This has less to do with the size and growth of India’s economy but to do with the fact that India is clearly out of line with one central aspect of the Asian development model which is the wide-spreading of the fruits of growth. India has by now overtaken Japan as the world’s third largest economy in purchasing-power-parity terms but the backlog of poverty in India is overwhelming even when the bar is set low. China does have high inequality but has far lower poverty levels than India. In any case, restricting ourselves to the income criterion misses an important element when it comes to evaluating the standard of living. Beyond higher per capita incomes, the economies of the east have a vast stock of well functioning public infrastructure. We refuse to acknowledge how important this is in enabling people to lead a dignified life.
Need for course correction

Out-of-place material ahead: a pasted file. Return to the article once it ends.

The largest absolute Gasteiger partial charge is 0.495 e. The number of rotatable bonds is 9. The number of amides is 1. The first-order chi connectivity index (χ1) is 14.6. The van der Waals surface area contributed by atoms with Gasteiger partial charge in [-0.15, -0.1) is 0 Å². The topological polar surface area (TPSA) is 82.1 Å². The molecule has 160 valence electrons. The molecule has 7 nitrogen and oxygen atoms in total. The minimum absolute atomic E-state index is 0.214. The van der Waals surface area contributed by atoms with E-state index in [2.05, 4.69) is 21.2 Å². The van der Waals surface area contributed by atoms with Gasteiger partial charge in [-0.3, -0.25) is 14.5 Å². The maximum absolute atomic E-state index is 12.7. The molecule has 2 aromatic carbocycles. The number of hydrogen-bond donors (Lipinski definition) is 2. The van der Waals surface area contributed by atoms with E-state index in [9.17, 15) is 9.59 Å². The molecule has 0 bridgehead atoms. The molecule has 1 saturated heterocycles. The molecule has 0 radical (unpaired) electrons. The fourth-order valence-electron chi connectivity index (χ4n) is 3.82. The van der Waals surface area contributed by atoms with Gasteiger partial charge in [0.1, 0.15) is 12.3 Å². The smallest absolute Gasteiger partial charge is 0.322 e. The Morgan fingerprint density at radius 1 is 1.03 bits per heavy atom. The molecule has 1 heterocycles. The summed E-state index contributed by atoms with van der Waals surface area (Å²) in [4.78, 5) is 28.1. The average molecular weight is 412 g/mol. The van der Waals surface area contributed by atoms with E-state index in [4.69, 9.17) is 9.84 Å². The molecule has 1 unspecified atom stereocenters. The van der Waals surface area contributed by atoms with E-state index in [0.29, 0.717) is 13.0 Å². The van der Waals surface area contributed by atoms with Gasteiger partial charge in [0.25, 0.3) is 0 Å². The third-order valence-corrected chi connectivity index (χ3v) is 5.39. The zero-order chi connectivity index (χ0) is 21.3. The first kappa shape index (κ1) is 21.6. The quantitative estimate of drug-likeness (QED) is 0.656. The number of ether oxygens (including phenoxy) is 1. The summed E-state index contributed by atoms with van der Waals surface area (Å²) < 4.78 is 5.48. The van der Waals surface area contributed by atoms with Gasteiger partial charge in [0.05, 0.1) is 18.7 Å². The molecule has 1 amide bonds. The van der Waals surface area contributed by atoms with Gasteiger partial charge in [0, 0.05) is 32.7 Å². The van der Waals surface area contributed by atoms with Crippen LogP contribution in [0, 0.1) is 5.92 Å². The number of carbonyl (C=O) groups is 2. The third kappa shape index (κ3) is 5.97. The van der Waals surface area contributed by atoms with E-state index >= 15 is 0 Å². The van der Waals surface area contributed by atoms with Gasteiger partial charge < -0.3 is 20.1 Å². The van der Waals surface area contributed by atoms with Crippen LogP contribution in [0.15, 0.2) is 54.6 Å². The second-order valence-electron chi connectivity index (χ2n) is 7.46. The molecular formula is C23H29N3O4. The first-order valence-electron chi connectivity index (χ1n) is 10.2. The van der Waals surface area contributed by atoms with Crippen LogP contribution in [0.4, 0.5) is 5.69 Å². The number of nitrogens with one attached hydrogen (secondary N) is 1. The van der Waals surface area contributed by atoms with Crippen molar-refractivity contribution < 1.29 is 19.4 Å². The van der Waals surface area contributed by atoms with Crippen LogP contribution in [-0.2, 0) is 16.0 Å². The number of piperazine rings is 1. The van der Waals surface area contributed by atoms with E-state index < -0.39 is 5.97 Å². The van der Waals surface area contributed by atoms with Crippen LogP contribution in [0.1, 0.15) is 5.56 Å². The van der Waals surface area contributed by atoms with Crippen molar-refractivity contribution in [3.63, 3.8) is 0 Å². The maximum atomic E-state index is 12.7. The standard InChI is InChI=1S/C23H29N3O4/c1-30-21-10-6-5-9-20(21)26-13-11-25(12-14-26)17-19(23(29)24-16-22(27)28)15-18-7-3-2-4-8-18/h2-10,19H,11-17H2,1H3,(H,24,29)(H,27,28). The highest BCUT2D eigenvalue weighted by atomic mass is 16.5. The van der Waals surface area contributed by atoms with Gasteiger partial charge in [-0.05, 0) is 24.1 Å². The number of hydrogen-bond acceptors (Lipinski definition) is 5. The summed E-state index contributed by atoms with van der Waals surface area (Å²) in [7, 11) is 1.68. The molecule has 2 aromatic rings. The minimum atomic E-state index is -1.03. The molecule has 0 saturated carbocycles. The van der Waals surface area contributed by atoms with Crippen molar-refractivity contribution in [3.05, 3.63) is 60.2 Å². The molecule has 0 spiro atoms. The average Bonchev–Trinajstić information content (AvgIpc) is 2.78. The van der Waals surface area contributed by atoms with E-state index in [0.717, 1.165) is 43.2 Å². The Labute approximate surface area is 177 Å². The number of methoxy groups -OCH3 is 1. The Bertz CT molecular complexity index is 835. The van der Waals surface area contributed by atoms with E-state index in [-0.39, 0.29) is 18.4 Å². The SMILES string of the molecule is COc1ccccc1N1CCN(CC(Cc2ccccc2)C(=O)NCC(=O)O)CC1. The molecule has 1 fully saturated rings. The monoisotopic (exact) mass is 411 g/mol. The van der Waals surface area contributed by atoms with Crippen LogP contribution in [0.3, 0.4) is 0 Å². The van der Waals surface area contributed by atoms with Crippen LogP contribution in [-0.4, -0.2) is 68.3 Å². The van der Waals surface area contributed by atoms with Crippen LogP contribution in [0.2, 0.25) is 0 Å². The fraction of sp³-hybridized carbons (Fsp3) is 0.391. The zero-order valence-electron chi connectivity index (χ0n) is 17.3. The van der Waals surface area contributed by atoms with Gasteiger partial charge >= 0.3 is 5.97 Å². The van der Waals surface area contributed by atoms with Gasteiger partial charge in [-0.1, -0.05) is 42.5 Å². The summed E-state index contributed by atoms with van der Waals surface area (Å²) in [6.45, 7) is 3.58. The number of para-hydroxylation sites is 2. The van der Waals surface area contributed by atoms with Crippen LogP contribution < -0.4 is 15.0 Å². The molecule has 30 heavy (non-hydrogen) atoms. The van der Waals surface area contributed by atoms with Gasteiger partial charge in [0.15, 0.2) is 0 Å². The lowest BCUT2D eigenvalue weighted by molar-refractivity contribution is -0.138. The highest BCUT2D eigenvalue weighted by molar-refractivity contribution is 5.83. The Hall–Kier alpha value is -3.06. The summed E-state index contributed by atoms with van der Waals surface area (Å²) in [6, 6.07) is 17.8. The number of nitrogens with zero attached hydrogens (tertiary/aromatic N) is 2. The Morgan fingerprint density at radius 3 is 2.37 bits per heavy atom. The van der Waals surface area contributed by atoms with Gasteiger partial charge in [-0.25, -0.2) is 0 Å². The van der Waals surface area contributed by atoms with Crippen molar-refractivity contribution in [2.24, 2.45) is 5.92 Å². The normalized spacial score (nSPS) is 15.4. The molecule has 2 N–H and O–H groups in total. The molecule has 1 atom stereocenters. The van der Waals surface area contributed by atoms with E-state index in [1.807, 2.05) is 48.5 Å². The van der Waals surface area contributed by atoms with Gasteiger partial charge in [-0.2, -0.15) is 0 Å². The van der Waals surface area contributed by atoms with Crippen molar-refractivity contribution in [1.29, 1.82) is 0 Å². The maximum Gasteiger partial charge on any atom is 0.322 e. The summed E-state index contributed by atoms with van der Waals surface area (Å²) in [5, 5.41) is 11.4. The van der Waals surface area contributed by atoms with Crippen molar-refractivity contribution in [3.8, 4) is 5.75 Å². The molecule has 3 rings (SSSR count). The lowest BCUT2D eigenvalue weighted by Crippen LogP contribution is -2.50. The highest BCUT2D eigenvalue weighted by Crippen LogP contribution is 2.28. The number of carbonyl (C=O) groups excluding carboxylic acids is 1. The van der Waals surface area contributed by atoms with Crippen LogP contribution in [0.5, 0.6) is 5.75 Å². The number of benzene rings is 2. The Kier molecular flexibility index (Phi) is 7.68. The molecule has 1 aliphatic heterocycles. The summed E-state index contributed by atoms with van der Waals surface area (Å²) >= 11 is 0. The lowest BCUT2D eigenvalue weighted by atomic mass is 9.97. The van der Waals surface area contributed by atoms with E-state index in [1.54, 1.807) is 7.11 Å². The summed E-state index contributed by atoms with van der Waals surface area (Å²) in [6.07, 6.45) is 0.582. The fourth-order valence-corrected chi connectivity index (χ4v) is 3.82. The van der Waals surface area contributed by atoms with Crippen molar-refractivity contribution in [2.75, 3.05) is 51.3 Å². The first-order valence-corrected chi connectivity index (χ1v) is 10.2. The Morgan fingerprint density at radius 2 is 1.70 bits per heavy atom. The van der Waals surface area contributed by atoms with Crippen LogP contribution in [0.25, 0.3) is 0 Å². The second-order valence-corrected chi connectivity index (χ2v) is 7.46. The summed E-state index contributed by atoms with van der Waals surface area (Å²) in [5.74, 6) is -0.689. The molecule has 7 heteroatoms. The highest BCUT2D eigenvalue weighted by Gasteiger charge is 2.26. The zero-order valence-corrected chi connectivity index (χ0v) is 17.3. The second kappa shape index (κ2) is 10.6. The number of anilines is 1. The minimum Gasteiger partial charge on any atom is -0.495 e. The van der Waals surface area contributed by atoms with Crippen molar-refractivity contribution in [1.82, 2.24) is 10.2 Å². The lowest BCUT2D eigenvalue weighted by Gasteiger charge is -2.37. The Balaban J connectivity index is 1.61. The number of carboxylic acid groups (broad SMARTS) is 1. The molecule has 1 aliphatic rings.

But has India lost the plot for all time? Not at all. However, we need to recognise how the rest of Asia has done it, and grasp the opportunity to make a course correction when required. At the core of the Asian model is the wide provision of health and education by the state. The human capital thus created contributes to high productivity growth which alone can drive growth in the long run. We can think of productivity growth as that source from which flow the two parallel currents that undergird a dynamic economy. On the one hand, it generates the demand needed to sustain growth and, on the other, releases the resources necessary to provision it. But human capital in the form of a healthy and educated populace is per se inadequate to the task of production. This requires physical infrastructure without which a population is powerless. Countless Indians are unable to improve their lot due to the paucity of electricity, water supply, transportation and sanitation.